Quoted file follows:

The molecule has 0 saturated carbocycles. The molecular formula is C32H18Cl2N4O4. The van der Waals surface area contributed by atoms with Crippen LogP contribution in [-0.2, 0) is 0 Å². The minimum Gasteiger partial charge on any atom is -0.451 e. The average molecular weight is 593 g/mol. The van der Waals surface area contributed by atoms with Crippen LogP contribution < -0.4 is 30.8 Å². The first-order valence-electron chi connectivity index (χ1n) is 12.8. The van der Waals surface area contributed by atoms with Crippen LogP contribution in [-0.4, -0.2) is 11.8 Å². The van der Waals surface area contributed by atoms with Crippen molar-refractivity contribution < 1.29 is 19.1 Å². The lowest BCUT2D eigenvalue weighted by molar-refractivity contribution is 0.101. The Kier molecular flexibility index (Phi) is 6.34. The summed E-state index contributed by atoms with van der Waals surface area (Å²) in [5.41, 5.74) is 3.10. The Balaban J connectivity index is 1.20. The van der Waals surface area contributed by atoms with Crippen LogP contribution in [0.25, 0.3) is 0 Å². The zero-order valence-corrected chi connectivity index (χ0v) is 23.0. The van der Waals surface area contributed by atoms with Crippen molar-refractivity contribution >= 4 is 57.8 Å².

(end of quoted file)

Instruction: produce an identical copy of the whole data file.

The molecule has 0 saturated carbocycles. The molecular formula is C32H18Cl2N4O4. The van der Waals surface area contributed by atoms with Crippen LogP contribution in [-0.2, 0) is 0 Å². The minimum Gasteiger partial charge on any atom is -0.451 e. The average molecular weight is 593 g/mol. The van der Waals surface area contributed by atoms with Crippen LogP contribution < -0.4 is 30.8 Å². The first-order valence-electron chi connectivity index (χ1n) is 12.8. The van der Waals surface area contributed by atoms with Crippen LogP contribution in [-0.4, -0.2) is 11.8 Å². The van der Waals surface area contributed by atoms with Crippen molar-refractivity contribution < 1.29 is 19.1 Å². The lowest BCUT2D eigenvalue weighted by molar-refractivity contribution is 0.101. The Kier molecular flexibility index (Phi) is 6.34. The summed E-state index contributed by atoms with van der Waals surface area (Å²) in [5.41, 5.74) is 3.10. The Balaban J connectivity index is 1.20. The van der Waals surface area contributed by atoms with Crippen LogP contribution in [0.25, 0.3) is 0 Å². The zero-order valence-corrected chi connectivity index (χ0v) is 23.0. The van der Waals surface area contributed by atoms with Crippen molar-refractivity contribution >= 4 is 57.8 Å².